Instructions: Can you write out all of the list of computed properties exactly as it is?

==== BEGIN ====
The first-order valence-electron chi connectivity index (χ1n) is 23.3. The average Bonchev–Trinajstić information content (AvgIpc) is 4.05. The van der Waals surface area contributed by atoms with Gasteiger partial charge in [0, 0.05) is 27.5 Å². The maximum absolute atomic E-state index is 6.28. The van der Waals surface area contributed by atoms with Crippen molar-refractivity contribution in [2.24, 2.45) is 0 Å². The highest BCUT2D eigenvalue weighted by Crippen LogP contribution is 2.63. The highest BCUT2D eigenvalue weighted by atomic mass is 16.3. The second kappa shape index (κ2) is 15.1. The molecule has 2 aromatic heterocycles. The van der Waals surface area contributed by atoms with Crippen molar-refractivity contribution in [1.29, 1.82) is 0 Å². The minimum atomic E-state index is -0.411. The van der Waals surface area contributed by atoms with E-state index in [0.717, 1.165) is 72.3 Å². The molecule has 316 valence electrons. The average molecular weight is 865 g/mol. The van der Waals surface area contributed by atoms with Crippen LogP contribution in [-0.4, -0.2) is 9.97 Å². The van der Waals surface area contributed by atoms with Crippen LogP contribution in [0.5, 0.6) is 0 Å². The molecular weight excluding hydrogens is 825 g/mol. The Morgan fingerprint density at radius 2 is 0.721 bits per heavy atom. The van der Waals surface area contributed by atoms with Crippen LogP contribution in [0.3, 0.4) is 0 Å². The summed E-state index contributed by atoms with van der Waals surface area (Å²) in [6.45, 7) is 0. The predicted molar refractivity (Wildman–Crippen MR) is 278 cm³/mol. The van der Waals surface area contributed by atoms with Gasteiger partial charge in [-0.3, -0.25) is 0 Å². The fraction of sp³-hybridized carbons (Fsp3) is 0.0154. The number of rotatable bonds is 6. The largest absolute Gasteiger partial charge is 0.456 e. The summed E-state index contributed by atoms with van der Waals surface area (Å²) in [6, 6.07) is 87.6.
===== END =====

The first-order valence-electron chi connectivity index (χ1n) is 23.3. The average Bonchev–Trinajstić information content (AvgIpc) is 4.05. The van der Waals surface area contributed by atoms with Gasteiger partial charge in [0, 0.05) is 27.5 Å². The maximum absolute atomic E-state index is 6.28. The van der Waals surface area contributed by atoms with Crippen molar-refractivity contribution in [2.24, 2.45) is 0 Å². The highest BCUT2D eigenvalue weighted by Crippen LogP contribution is 2.63. The highest BCUT2D eigenvalue weighted by atomic mass is 16.3. The second kappa shape index (κ2) is 15.1. The molecule has 2 aromatic heterocycles. The van der Waals surface area contributed by atoms with Crippen molar-refractivity contribution in [1.29, 1.82) is 0 Å². The minimum atomic E-state index is -0.411. The van der Waals surface area contributed by atoms with E-state index in [0.717, 1.165) is 72.3 Å². The molecule has 316 valence electrons. The average molecular weight is 865 g/mol. The van der Waals surface area contributed by atoms with Crippen LogP contribution in [-0.4, -0.2) is 9.97 Å². The van der Waals surface area contributed by atoms with Crippen LogP contribution in [0.5, 0.6) is 0 Å². The molecular weight excluding hydrogens is 825 g/mol. The Morgan fingerprint density at radius 2 is 0.721 bits per heavy atom. The van der Waals surface area contributed by atoms with Crippen LogP contribution in [0.3, 0.4) is 0 Å². The summed E-state index contributed by atoms with van der Waals surface area (Å²) in [6.45, 7) is 0. The predicted molar refractivity (Wildman–Crippen MR) is 278 cm³/mol. The van der Waals surface area contributed by atoms with Gasteiger partial charge in [-0.3, -0.25) is 0 Å². The fraction of sp³-hybridized carbons (Fsp3) is 0.0154. The number of rotatable bonds is 6. The largest absolute Gasteiger partial charge is 0.456 e. The summed E-state index contributed by atoms with van der Waals surface area (Å²) in [6, 6.07) is 87.6.